Domestic violence can lead to depression, post-traumatic stress and other anxiety disorders, sleep difficulties, eating disorders and suicide attempts. A 2013 analysis found that women who have experienced intimate partner violence were almost twice as likely to experience depression (World Health Organisation, 2020). A UK study also found a strong association between exposure to intimate partner violence and mental illness and that the relationship was significant when assessing the link between anxiety, depression and serious mental illness and intimate partner violence.
Our Annual Impact Report 2019 outlines the impacts that domestic abuse has on women who reach out to us for support. They report depression, anxiety, distress, confusion, exhaustion, low self-esteem, loss of identity, loss of appetite or the onset of eating disorders, medical issues from not eating, issues sleeping, nightmares, self-harm and suicide ideation.
Our recent research into intimate relationship abuse and young people aged 18 to 25 shows the multiple and severe impacts that intimate relationship abuse has on young women. Young women reported loss of the self-esteem, suffering anxiety and depression, withdrawing from family and friends, stopping attending work or college, suicidal thoughts or attempted suicide as well as constantly living in fear. Shockingly, 86% of the young women we surveyed said that they had experienced anxiety or depression as a result of been subjected to intimate relationship abuse. Isolation from family and friends and low self-esteem or self-worth as a result of the abuse were also noted as significant impacts.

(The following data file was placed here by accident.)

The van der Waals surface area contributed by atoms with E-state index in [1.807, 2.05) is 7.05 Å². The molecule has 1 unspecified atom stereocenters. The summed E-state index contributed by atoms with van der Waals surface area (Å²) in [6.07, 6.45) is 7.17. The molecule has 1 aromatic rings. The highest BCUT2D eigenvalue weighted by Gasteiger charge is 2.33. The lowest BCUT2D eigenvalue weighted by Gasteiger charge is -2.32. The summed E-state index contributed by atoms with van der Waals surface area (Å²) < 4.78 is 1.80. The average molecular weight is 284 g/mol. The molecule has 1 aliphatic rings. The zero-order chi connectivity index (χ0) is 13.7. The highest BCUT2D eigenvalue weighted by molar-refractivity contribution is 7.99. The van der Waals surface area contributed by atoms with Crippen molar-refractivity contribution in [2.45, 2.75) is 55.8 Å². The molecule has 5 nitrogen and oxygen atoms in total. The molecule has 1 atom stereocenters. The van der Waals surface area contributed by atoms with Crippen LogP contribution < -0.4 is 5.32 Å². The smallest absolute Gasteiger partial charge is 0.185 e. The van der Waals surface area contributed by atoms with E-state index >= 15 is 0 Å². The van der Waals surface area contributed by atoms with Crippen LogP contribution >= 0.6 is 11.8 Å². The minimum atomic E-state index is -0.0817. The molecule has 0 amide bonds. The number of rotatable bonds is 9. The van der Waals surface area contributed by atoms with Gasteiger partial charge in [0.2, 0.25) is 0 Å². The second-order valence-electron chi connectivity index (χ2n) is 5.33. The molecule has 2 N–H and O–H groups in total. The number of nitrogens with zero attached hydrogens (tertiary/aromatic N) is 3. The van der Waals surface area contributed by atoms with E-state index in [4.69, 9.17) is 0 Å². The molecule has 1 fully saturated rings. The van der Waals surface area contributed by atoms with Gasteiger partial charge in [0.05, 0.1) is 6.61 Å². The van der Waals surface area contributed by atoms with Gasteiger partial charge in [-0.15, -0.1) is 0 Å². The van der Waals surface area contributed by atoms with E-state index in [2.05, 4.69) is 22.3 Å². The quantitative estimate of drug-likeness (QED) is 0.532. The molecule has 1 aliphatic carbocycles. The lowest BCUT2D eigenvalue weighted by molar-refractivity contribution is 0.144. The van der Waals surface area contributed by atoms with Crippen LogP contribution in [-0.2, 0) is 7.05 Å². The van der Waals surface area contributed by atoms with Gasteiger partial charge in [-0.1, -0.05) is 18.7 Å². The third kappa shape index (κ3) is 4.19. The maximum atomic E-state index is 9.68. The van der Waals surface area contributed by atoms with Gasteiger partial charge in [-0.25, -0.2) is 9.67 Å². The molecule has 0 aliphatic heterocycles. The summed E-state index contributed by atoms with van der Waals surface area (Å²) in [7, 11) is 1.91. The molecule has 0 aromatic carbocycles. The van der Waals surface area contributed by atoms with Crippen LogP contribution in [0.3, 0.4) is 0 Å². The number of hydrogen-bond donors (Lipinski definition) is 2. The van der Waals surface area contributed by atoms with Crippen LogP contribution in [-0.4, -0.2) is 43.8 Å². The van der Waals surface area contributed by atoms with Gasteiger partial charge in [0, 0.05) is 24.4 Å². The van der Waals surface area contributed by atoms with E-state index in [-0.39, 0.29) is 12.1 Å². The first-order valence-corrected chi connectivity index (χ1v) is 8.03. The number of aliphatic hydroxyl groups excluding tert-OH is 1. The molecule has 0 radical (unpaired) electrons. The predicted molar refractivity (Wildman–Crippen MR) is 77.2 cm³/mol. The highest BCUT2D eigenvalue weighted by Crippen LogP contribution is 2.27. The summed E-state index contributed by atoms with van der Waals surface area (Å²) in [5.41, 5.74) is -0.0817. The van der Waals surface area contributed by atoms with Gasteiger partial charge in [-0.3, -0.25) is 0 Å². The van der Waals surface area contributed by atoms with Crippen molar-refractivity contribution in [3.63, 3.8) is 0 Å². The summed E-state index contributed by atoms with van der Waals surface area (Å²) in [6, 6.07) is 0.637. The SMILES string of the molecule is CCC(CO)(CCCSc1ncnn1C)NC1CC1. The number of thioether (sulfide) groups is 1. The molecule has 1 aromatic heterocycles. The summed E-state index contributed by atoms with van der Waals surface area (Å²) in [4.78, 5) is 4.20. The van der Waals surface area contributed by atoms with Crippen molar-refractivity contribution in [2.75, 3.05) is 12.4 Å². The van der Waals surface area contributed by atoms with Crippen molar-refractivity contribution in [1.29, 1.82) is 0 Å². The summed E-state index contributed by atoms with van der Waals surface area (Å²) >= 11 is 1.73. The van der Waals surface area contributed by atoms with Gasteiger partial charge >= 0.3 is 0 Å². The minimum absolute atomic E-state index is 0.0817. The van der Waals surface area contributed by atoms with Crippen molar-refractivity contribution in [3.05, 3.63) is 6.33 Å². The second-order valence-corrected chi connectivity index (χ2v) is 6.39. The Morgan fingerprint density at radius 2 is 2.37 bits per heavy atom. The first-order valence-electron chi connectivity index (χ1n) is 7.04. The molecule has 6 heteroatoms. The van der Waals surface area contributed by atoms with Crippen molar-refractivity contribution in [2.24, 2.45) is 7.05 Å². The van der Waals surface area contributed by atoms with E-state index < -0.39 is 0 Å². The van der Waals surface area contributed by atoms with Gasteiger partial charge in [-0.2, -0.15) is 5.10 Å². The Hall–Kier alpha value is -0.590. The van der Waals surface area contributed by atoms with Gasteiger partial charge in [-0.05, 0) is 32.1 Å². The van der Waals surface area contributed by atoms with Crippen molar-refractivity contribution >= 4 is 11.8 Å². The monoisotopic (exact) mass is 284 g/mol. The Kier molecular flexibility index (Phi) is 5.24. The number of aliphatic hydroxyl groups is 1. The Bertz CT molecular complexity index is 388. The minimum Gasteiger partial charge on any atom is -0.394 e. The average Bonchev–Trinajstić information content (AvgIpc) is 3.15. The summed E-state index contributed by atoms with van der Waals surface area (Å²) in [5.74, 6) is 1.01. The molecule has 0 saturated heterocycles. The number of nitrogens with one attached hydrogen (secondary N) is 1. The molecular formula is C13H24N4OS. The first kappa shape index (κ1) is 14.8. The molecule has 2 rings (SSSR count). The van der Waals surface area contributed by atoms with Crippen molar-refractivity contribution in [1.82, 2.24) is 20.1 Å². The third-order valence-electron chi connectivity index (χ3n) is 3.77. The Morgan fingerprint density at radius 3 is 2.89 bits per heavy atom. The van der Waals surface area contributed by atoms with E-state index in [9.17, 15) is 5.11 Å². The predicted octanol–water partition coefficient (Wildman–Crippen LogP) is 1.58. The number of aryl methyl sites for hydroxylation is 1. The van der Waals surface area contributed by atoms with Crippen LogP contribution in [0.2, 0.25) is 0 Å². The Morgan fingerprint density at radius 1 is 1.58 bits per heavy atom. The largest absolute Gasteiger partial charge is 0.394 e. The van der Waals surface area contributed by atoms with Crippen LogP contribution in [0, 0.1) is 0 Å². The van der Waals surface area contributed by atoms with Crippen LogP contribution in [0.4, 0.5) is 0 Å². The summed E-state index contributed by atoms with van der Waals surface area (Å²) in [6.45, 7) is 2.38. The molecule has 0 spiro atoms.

The World Health Organisation highlight that intimate partner violence contributes significantly to women’s mental health issues particularly in relation to depression and suicide, as well as sexual and reproductive health problems, including maternal health and neonatal health problems. They note that traumatic stress is thought to be the main mechanism that explains why intimate partner violence may cause subsequent depression and suicide attempts. Exposure to traumatic events can lead to stress, fear and isolation which may lead to depression and suicidal behaviours (World Health Organisation, 2013).
Increased access to mental health support services and counselling are needed for women and children who have been subjected to domestic violence or children who have witnessed domestic violence. Private counselling for women and children is often not affordable and access is needed to specifically trained counsellors on domestic violence and its effects. Affordable and adequately resourced counselling also needs to be provided for victims of image-based sexual abuse due to the severe and persistent mental health impacts that such abuse can have.